'Active Fishing' - When he is a little hungry and a shrimp is dropped in the tank, he will snake out a questing arm that seems to feel around for the shrimp. When he touches it he touches it lightly and only pulls it up when he has a good grip. It seems like he doesn't really try to catch the shrimp until he has a good grip, but he is sneaking that good grip so the shrimp doesn't even know he is caught until too late. He doesn't seem to be using eyesight for this, often his eyes are up behind the HOB overflow.

'Pouncing' - this only happens when the octo seems really hungry. Once and I while I withhold food for a couple days just to see if I can prod him into doing something that seems active. Its pretty neat when he is actually hungry, but waiting that long worries me. There have only been a handful of times where he has seemed to be actively looking for food. See the second pic for one of the times he was actively looking for food (evidenced by the pounce directly after dropping in a shrimp), and the third pic is a composite of the pounce sequence that I posted earlier.



After 3 or 4 weeks trying to get video of the 'pounce' I finally got it.
I walked into the ceph room and saw him looking out from under the HOB overflow, so I figured he was looking for food. I dropped a shrimp in and he went for it. Great! He hardly ever seems to take food head on, preferring to kind of wiggle arms around towards it, grabbing it gently but having a firm grip before the prey knows its been caught. There were actually two shrimp in the tank at the time, so you can see him do the arm catch later in the vid.
If only I could have gotten to the tripod!
The whole thing took about 6 minutes, so the video is a cut down version of events.

Click here for the video



Here is a shot of him dug in from the side of the tank.

Now, he is back in his old 'den' behind the HOB overflow.


I caught him digging and pulling substrate over to his new den area. Pretty neat stuff. I set up the video, but haven't had time to look at the footage yet.

Here is a sequence of pics showing changing color while he is partially dug in. They were taken within 20 seconds of each other. As always, click on the pic to see a larger version.


I dropped some fishing lures into his tank for the wunderpus to play with. They float, but he did have some interest in them for a day or two. Since they float, they ended up near the intake of the hang on back overflow. I don't know if this had anything to do with him not making his den behind the overflow anymore, but the timing matches up. The upshot is, Fontanelle is not staying on the other side of the tank during the day, plastered up on the glass or in the corner or digging. Earlier in the thread I posted some pics of him 'sleeping' on the class where you see him from underneath, but I was able to get some of him on the side glass so we can see what he looks like when he is sleeping.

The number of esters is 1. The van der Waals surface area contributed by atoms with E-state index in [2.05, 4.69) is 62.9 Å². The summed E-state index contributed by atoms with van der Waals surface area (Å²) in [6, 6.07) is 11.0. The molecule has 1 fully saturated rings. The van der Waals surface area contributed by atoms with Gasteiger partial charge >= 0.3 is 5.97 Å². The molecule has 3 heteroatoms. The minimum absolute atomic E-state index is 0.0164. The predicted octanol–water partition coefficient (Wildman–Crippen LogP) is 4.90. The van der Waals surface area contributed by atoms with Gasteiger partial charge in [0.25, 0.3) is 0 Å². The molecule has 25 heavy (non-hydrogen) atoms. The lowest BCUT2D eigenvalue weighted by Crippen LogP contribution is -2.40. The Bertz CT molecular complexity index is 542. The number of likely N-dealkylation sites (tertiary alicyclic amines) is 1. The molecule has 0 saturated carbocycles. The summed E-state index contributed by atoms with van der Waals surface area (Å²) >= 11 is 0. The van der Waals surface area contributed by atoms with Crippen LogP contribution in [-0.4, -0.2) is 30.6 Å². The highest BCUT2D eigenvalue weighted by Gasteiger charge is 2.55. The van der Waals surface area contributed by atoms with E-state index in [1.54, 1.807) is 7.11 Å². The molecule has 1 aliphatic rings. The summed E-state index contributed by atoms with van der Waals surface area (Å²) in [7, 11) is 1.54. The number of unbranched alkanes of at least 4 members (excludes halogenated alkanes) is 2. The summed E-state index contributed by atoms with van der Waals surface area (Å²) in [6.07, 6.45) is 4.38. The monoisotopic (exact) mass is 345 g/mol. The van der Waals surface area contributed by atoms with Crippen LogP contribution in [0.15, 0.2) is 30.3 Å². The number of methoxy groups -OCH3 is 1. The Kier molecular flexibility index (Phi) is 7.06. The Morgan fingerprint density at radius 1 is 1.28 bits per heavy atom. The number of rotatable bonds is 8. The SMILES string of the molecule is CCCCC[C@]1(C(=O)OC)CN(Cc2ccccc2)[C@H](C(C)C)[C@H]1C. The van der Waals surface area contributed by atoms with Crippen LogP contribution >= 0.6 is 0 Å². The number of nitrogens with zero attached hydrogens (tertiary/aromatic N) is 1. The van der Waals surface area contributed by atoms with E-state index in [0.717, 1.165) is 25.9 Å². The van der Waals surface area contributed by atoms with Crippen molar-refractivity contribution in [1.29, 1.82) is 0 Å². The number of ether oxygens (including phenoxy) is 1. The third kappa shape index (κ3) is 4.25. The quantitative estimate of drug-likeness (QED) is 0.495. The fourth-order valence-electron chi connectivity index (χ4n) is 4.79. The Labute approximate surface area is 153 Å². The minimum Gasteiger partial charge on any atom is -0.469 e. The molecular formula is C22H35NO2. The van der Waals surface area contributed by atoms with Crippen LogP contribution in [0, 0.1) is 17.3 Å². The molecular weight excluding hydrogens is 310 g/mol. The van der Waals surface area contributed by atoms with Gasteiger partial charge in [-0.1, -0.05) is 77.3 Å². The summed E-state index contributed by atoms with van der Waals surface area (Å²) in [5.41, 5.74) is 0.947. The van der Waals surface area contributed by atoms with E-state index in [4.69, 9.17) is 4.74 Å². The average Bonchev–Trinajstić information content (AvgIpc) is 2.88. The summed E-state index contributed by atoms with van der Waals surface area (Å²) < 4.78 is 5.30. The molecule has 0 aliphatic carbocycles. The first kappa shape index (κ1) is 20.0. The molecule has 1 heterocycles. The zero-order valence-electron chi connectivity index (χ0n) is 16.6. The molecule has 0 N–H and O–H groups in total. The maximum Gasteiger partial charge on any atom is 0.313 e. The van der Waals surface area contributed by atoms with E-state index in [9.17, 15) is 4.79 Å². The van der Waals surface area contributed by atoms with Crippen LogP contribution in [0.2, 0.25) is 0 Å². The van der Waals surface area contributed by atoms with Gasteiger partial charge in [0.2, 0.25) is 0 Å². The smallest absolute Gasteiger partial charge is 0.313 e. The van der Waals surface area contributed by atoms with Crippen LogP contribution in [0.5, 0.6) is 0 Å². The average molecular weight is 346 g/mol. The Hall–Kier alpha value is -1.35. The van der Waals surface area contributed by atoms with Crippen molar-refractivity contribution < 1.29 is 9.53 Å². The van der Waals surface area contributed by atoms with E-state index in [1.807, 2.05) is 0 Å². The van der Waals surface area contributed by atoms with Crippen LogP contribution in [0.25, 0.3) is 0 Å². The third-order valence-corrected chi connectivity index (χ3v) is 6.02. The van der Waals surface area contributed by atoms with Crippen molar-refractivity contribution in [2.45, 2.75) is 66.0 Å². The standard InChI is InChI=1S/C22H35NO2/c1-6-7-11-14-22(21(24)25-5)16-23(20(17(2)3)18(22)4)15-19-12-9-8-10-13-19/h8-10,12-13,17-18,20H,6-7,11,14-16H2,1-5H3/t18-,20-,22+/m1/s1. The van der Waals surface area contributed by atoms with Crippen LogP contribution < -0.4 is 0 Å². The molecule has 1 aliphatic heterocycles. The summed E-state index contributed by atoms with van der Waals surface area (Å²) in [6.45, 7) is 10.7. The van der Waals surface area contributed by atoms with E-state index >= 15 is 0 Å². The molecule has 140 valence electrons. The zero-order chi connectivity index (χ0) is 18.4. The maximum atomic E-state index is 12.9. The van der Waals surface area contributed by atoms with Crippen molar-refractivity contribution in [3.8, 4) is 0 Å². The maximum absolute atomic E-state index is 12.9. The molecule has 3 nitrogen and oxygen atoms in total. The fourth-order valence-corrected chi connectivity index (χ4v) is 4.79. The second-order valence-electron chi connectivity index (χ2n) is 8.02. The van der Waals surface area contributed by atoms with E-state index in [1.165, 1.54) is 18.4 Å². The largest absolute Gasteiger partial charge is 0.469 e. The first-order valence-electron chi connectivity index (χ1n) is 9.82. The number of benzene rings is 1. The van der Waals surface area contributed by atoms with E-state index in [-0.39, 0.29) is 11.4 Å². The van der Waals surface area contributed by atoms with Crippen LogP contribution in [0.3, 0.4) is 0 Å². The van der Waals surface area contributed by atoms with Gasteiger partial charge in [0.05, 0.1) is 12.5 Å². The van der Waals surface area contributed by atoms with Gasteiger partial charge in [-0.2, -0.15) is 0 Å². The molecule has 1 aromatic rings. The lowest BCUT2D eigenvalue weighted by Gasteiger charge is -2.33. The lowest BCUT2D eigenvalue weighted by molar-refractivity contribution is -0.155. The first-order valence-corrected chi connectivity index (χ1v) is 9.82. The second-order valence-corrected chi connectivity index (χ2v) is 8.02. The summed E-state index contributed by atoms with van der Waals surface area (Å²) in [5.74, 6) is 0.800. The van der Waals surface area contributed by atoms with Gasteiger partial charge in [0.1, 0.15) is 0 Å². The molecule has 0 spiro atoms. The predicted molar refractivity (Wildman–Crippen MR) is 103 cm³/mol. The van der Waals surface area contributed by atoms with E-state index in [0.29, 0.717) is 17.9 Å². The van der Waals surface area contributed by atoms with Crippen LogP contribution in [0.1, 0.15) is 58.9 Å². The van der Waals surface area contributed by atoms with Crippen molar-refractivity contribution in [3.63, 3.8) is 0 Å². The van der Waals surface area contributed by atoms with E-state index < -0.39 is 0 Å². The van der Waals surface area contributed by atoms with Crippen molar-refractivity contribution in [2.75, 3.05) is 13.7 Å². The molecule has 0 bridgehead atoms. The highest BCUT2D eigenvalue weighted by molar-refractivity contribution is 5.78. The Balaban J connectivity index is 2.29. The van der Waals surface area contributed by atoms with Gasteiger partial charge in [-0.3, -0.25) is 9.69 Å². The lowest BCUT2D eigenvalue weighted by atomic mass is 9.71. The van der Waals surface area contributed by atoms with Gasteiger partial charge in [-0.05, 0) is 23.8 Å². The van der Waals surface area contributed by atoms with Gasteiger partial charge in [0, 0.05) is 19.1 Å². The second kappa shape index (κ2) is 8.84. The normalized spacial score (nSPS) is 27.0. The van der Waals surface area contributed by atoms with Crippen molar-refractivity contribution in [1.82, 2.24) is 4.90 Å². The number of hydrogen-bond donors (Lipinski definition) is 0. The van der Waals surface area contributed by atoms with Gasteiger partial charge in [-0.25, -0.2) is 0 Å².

The first shot shows the dark mantle coloration with the arms being lighter in color.
The second is just neat.
The third shows the light color evenly over all of the skin.

More often than not, I see the dark mantle and light arms when he is 'sleeping'.


A swimming pic that shows the mantle nicely.


I also caught him about 4 inches above the substrate with 2 or 3 arms still slowly digging in the substrate.


I walked into the ceph room just now and caught him dug in to the corner of the tank in the miracle mud. He has been digging in the corner and about 2 inches away from the corner.


Every time he does something different than his normal routine, I worry he is heading towards senescence.


He seems to be doing just fine.

He may have eaten the local crab. I found a carapace, but I didn't actually see him eat it.
I caught him displaying on the front glass and thought it was interesting enough to post.


Fontanelle is still plugging away. Eating, sleeping and moving around. Been sick and bad back so I haven't been taking too many pictures, but I 'll try to post something soon.



Here is a shot of him swimming.

Not much new to report. His life goes on as before. Swimming, eating resting. He seems totally uninterested in any food that isn't shrimp, he is totally uninterested in any toys (but I am going to try again soon), no more digging...I dunno


I haven't noticed the arms actually changing their cross section, rather it seems the deployment of the webbing that can make the arms look very elongated.

The 3rd right arm is pretty short showing he is a male.


Holy Cow. I happened to come home late, and when I walked into the ceph room, Fontanelle saw me and reacted with this crazy pose. I supposed I scared him by breaking his routine.


I have been busy taking pictures for an upcoming article. I've learned a lot about what a photo needs to be good for print vs the web. I have also been involved in this discussion about the ethics of keeping wunderpus:

Fontenelle is dong fine. He has eaten several times since I last wrote, though I haven't had any shrimp small enough to get him to pounce. Also, I realize that there has been a hermit crab in the tank with him since the beginning and he hasn't given it a second glance.